The fifth Ashes Test represents the final international of a memorable summer of English cricket.
Here, the PA news agency looks at some of the key areas for debate.
How do England solve a problem like Smith?
There is no obvious reason why the hosts would suddenly have an answer to this question, and it is increasingly unclear whether a satisfactory solution even exists. After watching Steve Smith pile up 671 runs in five innings over the course of 998 deliveries, Joe Root’s approach will be interesting. Will the skipper look to go ‘funky’ as he searches for the breakthrough or will he stick to the basics and hope for a slice of luck?
One of the curious factors of the series is the complete absence of Sam Curran, the Surrey all-rounder who was named man-of-the-series against India last year. He is an effervescent character, able to influence matches with bat and ball and yet only owes his selection this week to Ben Stokes’ shoulder injury. With Stokes unlikely to bowl much his allocation will transfer to the 21-year-old, who can show England what they have been missing.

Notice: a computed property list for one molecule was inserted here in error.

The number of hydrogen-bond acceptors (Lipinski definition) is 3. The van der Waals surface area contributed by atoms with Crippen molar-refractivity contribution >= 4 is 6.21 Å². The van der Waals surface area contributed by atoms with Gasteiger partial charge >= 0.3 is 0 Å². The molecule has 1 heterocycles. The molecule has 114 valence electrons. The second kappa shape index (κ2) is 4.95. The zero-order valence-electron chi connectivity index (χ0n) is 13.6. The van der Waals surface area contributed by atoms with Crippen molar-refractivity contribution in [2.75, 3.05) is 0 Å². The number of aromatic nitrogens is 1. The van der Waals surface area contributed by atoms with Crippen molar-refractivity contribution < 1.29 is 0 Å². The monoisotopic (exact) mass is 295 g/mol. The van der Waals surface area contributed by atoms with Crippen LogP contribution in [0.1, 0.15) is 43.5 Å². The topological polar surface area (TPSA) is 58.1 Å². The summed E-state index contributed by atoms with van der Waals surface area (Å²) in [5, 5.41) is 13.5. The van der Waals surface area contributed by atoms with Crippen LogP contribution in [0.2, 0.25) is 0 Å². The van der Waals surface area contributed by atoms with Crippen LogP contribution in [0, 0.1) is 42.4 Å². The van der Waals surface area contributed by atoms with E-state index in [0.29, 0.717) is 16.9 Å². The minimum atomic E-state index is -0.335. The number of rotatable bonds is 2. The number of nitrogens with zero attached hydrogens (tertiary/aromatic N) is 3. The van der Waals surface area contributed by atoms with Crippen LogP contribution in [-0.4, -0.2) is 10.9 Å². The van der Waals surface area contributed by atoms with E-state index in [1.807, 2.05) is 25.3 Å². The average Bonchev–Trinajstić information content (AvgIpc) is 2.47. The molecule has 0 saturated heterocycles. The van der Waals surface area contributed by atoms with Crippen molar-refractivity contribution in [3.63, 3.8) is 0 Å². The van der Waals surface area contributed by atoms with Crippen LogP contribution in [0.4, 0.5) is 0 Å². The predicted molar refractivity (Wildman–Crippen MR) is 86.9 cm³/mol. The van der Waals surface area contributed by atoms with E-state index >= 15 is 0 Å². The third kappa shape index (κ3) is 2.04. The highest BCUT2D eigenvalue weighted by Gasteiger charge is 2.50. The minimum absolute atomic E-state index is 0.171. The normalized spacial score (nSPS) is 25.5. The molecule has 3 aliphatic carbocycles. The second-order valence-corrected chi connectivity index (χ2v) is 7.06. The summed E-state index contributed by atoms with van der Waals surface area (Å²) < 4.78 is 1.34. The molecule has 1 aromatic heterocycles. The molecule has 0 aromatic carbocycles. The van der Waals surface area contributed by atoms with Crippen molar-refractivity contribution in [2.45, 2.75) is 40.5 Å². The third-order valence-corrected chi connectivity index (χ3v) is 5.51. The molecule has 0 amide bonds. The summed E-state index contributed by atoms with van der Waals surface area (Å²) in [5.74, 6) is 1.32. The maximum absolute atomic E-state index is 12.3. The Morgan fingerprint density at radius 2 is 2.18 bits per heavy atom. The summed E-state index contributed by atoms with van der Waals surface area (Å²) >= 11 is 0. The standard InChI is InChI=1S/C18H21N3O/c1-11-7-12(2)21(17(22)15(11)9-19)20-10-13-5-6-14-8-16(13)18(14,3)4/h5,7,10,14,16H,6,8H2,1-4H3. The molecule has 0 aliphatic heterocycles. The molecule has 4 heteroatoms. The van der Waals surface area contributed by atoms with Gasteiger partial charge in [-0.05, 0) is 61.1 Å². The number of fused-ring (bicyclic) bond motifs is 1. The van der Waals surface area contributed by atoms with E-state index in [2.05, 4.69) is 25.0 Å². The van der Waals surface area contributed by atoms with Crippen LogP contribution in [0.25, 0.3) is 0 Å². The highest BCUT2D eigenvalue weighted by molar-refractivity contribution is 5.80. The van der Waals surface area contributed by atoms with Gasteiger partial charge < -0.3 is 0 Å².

Bye bye Bayliss
The match represents the end of Trevor Bayliss’ four-year reign as head coach and takes place at the site of England’s World Cup celebration party. That trophy represents a proud pinnacle of the 56-year-old’s tenure and he has earned a send off. He readily admits England’s Test cricket has not improved at the same dizzy rate as their white-ball side but bowing out with a victory would allow him to enjoy one last celebration and finish in credit on the win-loss ratio. Currently he has overseen 26 wins, 25 losses and seven draws.
Time for big runs
England produced their top score of the series, 374, in the first innings of the first Test. Since then their have failed to threaten a 400-plus total, while in terms of individual centuries only Ben Stokes (twice) and Rory Burns (once) have crossed the line. On a pitch renowned as the arguably the truest on the circuit, that must change. England have to show they can bat big to set up the game, with captain Root leading the pack of players who could do with a three-figure score. Joe Denly, Jonny Bairstow and Jos Buttler are not far behind.
Australia look to buck the trend
Ever since the memorable 2005 Ashes, home advantage has been a decisive factor in the final outcome. The away team has only prevailed once in the past nine series – Andrew Strauss’ men triumphant Down Under in 2010/11. Australia have to look to the class of 2001 for the last time they lifted the urn behind enemy lines and breaking that sequence is a major goal.